On September 18, 1917, Raymond was inducted at Madison, Wisconsin just four days before his 22nd birthday. His service and bonus card indicate brown hair, fair complexion, 5’-10” of height, and his occupation as “laborer”. In the Madison City Directory for 1917 Raymond's occupation is listed as a "foreman" for the 'Wisconsin Telephone Company' and was living at home with his parents on 115 West Johnson Street.
The time before his departure must have been surreal as he said goodbye to family and friends. He was embarking on a journey to new places and experiences. Leaving Madison with no more than one suitcase, Raymond was off to the new National Army (cantonment still under construction) outside of Rockford, Illinois - Camp Grant. During the dawn of the automobile era there were few paved highways connecting cities and reliable cars - Ray probably traveled the 75 miles to Rockford by railroad.
After the war their father Charles, as president of the Globe Baking Company, brought his two sons on board as officers of the corporation. Raymond became "secretary-manager" and his brother Joe was "vice-president". The Globe Baking Company became defunct corporation around 1928 for unknown reasons. Charley was 64 years old and may have sold the business to retire.
Raymond is mentioned in the March 1929, Wisconsin Alumni Magazine as a U.W. graduate in 1918. The paragraph cites, " Ray Baer is part owner of The Southern Wisconsin Insurance Agency, Madison." The agency started in 1928 and evolved into Ray W. Baer and Sons Insurance. No longer a family owned business it is called Baer Insurance Services.
Trainloads of inductees from all over Illinois, Wisconsin, and Minnesota were mobilized pouring into Camp Grant, which was a wheat field only a few months previously. They arrived at a new railroad depot station inside the camp. Some of the inductees arrived in the city of Rockford and were transported on buses and trucks in through the camp's main gate.
Camp Grant was the largest training facility in the Midwest and named after Ulysses S. Grant 18th president of the United States. Construction of the National Army cantonment started in June 1917. The 86th Infantry Division was activated there on August 3, 1917 under the command of Major General Thomas H. Barry. The first draftees arrived just a few months later in September the same year. Their primary focus was on infantry-related field skills and would train over 56,000 troops during WWI, with an estimated one million people passing through in some capacity.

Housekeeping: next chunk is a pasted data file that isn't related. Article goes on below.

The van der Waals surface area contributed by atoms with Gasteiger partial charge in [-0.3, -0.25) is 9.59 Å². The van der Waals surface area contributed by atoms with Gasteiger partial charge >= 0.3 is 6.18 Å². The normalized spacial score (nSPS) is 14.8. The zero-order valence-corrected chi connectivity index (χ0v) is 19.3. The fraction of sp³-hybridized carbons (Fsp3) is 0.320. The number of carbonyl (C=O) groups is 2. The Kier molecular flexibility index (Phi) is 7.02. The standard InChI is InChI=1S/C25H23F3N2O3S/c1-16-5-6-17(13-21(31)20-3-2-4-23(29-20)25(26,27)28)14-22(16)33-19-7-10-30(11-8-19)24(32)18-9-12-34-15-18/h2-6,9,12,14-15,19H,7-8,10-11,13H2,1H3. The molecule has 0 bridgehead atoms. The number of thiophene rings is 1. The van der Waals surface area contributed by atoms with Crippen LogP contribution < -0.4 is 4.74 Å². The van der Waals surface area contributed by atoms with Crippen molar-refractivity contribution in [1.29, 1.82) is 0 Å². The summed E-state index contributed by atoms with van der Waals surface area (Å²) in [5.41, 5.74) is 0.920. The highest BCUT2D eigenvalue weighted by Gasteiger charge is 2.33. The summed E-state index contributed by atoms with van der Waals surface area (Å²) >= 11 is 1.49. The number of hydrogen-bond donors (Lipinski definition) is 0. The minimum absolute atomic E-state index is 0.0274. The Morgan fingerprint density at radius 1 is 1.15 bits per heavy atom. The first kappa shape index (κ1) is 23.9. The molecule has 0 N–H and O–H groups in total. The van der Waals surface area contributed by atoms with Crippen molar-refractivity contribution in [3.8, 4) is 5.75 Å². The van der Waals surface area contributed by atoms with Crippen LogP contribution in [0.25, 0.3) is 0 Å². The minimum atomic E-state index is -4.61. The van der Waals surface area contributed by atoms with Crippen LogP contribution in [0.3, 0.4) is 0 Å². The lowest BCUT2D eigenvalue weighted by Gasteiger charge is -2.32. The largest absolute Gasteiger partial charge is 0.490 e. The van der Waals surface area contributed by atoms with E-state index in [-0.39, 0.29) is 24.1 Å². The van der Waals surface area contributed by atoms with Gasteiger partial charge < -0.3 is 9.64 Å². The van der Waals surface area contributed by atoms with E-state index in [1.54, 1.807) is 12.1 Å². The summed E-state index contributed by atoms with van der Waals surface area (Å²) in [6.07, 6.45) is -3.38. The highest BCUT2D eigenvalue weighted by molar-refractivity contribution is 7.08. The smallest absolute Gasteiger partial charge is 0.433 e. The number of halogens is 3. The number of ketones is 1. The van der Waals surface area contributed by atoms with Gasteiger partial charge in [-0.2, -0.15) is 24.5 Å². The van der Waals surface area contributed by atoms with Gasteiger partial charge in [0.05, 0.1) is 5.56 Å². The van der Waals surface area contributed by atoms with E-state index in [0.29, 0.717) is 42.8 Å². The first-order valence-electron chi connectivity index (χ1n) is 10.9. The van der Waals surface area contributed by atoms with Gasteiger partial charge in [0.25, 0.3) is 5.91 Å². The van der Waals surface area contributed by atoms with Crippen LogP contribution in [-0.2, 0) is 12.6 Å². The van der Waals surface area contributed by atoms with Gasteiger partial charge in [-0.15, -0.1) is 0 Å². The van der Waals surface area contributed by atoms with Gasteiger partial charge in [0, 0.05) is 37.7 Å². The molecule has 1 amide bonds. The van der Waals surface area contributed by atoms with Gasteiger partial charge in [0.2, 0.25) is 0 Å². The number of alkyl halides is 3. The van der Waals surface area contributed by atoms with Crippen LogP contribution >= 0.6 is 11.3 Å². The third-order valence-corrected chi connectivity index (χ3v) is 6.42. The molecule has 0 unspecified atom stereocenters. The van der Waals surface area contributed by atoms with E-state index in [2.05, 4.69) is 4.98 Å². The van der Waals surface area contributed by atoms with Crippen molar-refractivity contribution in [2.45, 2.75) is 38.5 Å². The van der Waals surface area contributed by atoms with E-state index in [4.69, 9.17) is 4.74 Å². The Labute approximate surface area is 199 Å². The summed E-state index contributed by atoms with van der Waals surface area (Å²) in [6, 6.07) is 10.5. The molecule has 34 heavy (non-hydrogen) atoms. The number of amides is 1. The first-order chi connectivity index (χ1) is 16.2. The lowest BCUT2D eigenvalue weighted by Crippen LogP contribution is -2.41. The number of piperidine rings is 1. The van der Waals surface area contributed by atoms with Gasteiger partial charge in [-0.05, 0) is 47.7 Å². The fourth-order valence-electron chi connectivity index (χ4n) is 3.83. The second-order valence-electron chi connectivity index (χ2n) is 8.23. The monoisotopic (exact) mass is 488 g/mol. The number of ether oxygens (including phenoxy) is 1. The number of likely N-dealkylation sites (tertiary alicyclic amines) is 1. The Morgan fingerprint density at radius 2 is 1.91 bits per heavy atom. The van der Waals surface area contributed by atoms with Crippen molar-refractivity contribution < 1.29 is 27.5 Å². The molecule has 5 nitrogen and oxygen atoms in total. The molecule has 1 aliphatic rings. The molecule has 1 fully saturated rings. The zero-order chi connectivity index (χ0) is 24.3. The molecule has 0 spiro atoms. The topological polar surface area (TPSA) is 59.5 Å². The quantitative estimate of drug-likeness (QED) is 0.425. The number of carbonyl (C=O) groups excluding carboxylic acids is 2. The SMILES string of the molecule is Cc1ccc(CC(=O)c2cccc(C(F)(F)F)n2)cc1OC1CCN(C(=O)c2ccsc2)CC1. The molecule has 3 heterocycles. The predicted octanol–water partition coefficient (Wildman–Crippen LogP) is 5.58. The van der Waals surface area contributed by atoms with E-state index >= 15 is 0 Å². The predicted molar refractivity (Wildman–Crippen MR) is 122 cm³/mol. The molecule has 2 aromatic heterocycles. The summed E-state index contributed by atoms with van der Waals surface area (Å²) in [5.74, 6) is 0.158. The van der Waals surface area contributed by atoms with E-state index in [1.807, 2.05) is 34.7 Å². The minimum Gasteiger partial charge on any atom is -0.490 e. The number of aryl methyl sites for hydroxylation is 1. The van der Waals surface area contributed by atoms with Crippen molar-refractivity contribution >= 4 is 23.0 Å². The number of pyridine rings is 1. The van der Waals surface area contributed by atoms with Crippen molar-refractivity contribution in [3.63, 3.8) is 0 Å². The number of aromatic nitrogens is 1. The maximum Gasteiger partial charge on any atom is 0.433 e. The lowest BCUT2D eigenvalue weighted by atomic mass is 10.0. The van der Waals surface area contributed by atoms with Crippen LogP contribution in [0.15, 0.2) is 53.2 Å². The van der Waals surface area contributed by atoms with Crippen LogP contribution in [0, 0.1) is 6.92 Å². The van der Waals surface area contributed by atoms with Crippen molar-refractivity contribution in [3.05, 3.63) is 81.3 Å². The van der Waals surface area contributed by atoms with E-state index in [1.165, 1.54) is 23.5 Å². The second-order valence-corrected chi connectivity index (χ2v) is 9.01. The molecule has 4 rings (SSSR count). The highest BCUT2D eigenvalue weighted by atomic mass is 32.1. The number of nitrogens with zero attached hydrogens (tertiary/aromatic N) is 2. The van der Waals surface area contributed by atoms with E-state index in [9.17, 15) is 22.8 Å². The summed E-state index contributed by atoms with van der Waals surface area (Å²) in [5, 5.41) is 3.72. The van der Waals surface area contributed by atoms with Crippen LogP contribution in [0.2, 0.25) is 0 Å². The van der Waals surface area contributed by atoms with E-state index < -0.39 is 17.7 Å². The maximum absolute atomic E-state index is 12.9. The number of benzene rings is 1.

Today the property currently occupied by the Rockford airport and the Rockford Park District's Atwood Park, was once a bustling and active 5,460-acre site. In fact, the camp's original stone pillered entrance remains visible today at the intersection of Kishwaukee Street and Airport Drive.
Ray was first assigned to Company A, of the 331st Machine Gun Battalion as "Divisional" Troops for the 86th “Black Hawk” Infantry Division. One month after induction at Camp Grant, he was given the rank (or grade) of sergeant on October 20, 1917.
In one of Camp Grant's first waves of troops to ship out, Raymond left Illinois heading east and arrived at Camp Mills, NY a troop staging cantonment on Long Island. Officially, he departed the U.S. on September 9, 1918 from the Port of Embarkation at Hoboken, NJ aboard the troop ship "Empress of Asia".
The Eighty-Sixth Infantry Division Of The National Army
On September 8, 1918, the division, under the command of Major General Charles H. Martin, left for Liverpool, England. After a brief stop in England, the Blackhawks sailed to the French ports of LeHavre and Cherbourg.
Shortly after arriving in France, the 86th was once again given the mission of providing replacements for the divisions which were already on line. By the middle of October it had become completely skeletonized. Although plans were made to bring the 86th up to strength for later use, the Germans surrendered on November 11, 1918. The division was then reduced to a cadre. General Martin was sent to take command of the 92nd Infantry Division.